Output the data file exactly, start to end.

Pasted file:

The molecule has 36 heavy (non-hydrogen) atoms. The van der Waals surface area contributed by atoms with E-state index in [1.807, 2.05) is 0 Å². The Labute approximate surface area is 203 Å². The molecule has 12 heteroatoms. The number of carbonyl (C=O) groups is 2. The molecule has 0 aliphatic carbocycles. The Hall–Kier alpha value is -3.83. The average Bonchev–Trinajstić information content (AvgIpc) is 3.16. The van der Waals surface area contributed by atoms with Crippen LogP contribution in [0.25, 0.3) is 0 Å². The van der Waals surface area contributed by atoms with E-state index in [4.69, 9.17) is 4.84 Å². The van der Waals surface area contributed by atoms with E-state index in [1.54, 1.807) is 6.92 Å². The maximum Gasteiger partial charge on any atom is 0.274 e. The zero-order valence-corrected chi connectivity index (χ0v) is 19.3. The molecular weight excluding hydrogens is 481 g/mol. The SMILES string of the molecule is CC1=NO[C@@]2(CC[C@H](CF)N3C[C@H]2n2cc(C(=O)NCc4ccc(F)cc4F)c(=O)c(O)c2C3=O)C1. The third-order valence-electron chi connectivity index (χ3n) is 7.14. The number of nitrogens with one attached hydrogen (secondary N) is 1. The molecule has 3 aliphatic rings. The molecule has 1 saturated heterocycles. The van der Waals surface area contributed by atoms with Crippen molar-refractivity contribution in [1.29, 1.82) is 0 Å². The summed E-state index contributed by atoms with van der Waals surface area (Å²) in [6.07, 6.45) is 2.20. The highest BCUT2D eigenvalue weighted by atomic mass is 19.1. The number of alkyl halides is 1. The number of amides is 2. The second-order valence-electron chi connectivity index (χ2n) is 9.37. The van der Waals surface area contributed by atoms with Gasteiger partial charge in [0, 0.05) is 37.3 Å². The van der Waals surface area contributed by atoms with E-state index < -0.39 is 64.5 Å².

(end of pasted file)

The molecule has 36 heavy (non-hydrogen) atoms. The van der Waals surface area contributed by atoms with E-state index in [1.807, 2.05) is 0 Å². The Labute approximate surface area is 203 Å². The molecule has 12 heteroatoms. The number of carbonyl (C=O) groups is 2. The molecule has 0 aliphatic carbocycles. The Hall–Kier alpha value is -3.83. The average Bonchev–Trinajstić information content (AvgIpc) is 3.16. The van der Waals surface area contributed by atoms with Crippen LogP contribution in [0.25, 0.3) is 0 Å². The van der Waals surface area contributed by atoms with E-state index in [4.69, 9.17) is 4.84 Å². The van der Waals surface area contributed by atoms with E-state index in [1.54, 1.807) is 6.92 Å². The maximum Gasteiger partial charge on any atom is 0.274 e. The zero-order valence-corrected chi connectivity index (χ0v) is 19.3. The molecular weight excluding hydrogens is 481 g/mol. The SMILES string of the molecule is CC1=NO[C@@]2(CC[C@H](CF)N3C[C@H]2n2cc(C(=O)NCc4ccc(F)cc4F)c(=O)c(O)c2C3=O)C1. The third-order valence-electron chi connectivity index (χ3n) is 7.14. The number of nitrogens with one attached hydrogen (secondary N) is 1. The molecule has 3 aliphatic rings. The molecule has 1 saturated heterocycles. The van der Waals surface area contributed by atoms with Crippen molar-refractivity contribution in [1.29, 1.82) is 0 Å². The summed E-state index contributed by atoms with van der Waals surface area (Å²) in [6.07, 6.45) is 2.20. The highest BCUT2D eigenvalue weighted by atomic mass is 19.1. The number of alkyl halides is 1. The number of amides is 2. The second-order valence-electron chi connectivity index (χ2n) is 9.37. The van der Waals surface area contributed by atoms with Gasteiger partial charge in [0, 0.05) is 37.3 Å². The van der Waals surface area contributed by atoms with E-state index < -0.39 is 64.5 Å².